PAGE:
Washington’s Department of Ecology is willing to let Island County ban fish farming from its waters, but only temporarily.
In a reversal of position, the Ecology Department said in June that the county’s Shoreline Master Program (SMP) can continue its ban on so-called net pen aquaculture, but added that the prohibition will likely not be permanent.
“We’re not insisting that the word ‘temporary’ be included in the SMP, but we didn’t feel comfortable making a permanent ban,” said David Pater, a shoreline planner with the state agency. “We recognize the uniqueness of Island County’s situation and we recognize the issue will be looked at again.”
The SMP is a plan for managing the county’s shoreline. The state Shoreline Management Act, adopted in 1971, requires cities and counties to create SMPs. Under a 2003 change to the Act, SMPs must be reviewed every eight years. Island County’s SMP hadn’t been reviewed since it was created in 1976, said Brad Johnson, a senior planner for the county.
The review process began in 2010. From the beginning, opposition to net pen aquaculture was strong and uniform, Johnson said.
“People simply did not want to see net pen aquaculture in Island County,” he said. “They were worried about aesthetics and the ecology.”
Not a single comment was received from the fin-fish farming industry, he said.
The Ecology Department “initially took the position that the Shoreline Management Act would require us to allow” net pen aquaculture, Johnson said. After all, the SMP is intended to deal with all water-dependent activities, which certainly includes net pen aquaculture, he acknowledged. The county has had no dispute over any other form of aquaculture, such as growing mussels.
“There was a lot of back-and-forth between the Ecology Department and Island County” in negotiating the temporary ban, Johnson said. “We did a fair amount of research in support of our position and about June 1 got written indication that we could continue prohibiting net pen aquaculture.”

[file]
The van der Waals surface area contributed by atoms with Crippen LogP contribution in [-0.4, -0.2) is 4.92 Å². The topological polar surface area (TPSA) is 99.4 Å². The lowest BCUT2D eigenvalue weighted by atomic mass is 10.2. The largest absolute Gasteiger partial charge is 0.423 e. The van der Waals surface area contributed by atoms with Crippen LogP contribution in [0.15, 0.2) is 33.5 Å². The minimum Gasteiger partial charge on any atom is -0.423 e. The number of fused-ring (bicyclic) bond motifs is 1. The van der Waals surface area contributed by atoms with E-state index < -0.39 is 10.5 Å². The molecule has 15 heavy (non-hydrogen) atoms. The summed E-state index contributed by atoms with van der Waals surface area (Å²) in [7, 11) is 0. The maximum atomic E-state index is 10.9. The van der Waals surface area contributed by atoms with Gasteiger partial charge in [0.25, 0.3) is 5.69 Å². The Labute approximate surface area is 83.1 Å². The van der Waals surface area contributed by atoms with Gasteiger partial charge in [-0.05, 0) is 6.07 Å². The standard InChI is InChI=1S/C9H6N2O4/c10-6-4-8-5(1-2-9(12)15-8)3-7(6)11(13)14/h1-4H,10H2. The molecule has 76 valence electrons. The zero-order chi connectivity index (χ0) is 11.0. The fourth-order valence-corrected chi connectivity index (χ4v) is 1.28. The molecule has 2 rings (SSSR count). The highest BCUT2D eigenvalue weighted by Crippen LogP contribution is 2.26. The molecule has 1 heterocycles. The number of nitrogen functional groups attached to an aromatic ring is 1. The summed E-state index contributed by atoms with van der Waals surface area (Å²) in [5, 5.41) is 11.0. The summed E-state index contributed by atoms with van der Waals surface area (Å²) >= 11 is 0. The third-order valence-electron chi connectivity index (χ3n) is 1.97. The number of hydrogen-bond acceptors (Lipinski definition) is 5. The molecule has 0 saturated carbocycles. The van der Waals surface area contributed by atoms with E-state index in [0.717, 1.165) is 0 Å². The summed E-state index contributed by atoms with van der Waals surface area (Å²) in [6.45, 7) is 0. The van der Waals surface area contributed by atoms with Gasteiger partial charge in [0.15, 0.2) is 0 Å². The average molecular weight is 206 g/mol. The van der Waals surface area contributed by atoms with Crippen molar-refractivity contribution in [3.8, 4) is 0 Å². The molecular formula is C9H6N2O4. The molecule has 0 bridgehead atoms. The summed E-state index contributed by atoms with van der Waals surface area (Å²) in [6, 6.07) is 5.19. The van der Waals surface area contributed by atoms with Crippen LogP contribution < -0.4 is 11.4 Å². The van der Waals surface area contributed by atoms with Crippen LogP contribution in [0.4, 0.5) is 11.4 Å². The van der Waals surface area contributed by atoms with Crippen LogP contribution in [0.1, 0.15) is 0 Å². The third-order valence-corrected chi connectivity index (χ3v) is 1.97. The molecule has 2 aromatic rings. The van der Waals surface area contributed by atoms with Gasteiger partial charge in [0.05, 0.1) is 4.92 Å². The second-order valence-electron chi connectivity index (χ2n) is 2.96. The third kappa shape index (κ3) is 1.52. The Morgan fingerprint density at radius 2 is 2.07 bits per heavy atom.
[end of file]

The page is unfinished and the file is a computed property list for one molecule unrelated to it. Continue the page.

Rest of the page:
Fish farming can pose the threat of sea-lice infestations that can reach up to 75 kilometers, said Steve Erickson, of Whidbey Environmental Action Network (WEAN). It can produce major amounts of droppings concentrated in small areas and offers the potential for an escape of non-native species.
So some advocates have pushed for a permanent ban.
Using language like “temporary prohibition” or “interim measure” would “leave the county highly vulnerable to a legal challenge from, e.g., the industry,” wrote Erickson in a July 27 letter to Island County commissioners. “For this very basic reason, the words ‘temporary’ or ‘interim’ should not be used.”
The Ecology Department refused a permanent ban because “we have to recognize the issue will be looked at again,” Pater said. “Our intention is for the state to form a committee of all stakeholders to examine the issue more closely over the next couple of years, so we can come up with a more thoughtful approach. We need to gather more information on the industry — it’s still a new industry, and there are only eight or 10 operations in Puget Sound.”
The SMP will be subject to review again in 2020. At that point there may be more interest in fish farming off Whidbey Island, Dan Swecker, executive director of the Washington Fish Growers’ Association, said Thursday.
“We looked really carefully at whether there was current interest, and at the present time no one is expressing an interest in pens in Island County,” he said. “But we will come up with more guidance for counties that they can rely on next time they revisit their SMPs.”